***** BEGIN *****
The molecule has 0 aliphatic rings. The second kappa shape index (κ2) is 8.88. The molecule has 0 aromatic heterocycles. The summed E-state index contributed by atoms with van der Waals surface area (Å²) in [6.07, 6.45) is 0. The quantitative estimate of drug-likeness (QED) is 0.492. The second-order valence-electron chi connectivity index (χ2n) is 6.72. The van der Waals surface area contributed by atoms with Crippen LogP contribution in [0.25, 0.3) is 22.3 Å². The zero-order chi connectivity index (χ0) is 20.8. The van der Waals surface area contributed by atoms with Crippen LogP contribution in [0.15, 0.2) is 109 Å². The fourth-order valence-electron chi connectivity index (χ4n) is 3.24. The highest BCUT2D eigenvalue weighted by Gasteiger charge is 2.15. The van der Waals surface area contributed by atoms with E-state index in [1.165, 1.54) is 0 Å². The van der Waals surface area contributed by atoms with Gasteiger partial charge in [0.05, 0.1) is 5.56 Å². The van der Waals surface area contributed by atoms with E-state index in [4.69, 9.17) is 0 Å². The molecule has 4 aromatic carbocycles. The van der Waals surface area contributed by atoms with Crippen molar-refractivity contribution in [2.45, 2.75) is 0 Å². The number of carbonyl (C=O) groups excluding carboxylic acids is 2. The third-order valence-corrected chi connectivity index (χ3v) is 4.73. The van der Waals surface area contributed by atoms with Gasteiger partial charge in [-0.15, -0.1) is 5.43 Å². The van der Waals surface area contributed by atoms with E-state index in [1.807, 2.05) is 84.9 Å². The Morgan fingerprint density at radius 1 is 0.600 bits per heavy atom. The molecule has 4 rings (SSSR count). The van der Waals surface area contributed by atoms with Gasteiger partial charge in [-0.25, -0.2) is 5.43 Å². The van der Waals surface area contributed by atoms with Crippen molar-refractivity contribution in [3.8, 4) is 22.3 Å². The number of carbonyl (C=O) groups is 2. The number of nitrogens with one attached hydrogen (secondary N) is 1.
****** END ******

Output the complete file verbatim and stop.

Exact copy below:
The molecule has 0 aliphatic rings. The second kappa shape index (κ2) is 8.88. The molecule has 0 aromatic heterocycles. The summed E-state index contributed by atoms with van der Waals surface area (Å²) in [6.07, 6.45) is 0. The quantitative estimate of drug-likeness (QED) is 0.492. The second-order valence-electron chi connectivity index (χ2n) is 6.72. The van der Waals surface area contributed by atoms with Crippen LogP contribution in [0.25, 0.3) is 22.3 Å². The zero-order chi connectivity index (χ0) is 20.8. The van der Waals surface area contributed by atoms with Crippen LogP contribution in [0.15, 0.2) is 109 Å². The fourth-order valence-electron chi connectivity index (χ4n) is 3.24. The highest BCUT2D eigenvalue weighted by Gasteiger charge is 2.15. The van der Waals surface area contributed by atoms with E-state index in [1.165, 1.54) is 0 Å². The van der Waals surface area contributed by atoms with Gasteiger partial charge in [0.05, 0.1) is 5.56 Å². The van der Waals surface area contributed by atoms with E-state index in [4.69, 9.17) is 0 Å². The molecule has 4 aromatic carbocycles. The van der Waals surface area contributed by atoms with Crippen molar-refractivity contribution in [2.45, 2.75) is 0 Å². The number of carbonyl (C=O) groups excluding carboxylic acids is 2. The third-order valence-corrected chi connectivity index (χ3v) is 4.73. The van der Waals surface area contributed by atoms with Gasteiger partial charge in [-0.15, -0.1) is 5.43 Å². The van der Waals surface area contributed by atoms with E-state index in [1.807, 2.05) is 84.9 Å². The Morgan fingerprint density at radius 1 is 0.600 bits per heavy atom. The molecule has 4 rings (SSSR count). The van der Waals surface area contributed by atoms with Gasteiger partial charge in [-0.25, -0.2) is 5.43 Å². The van der Waals surface area contributed by atoms with Crippen molar-refractivity contribution in [3.8, 4) is 22.3 Å². The number of carbonyl (C=O) groups is 2. The number of nitrogens with one attached hydrogen (secondary N) is 1.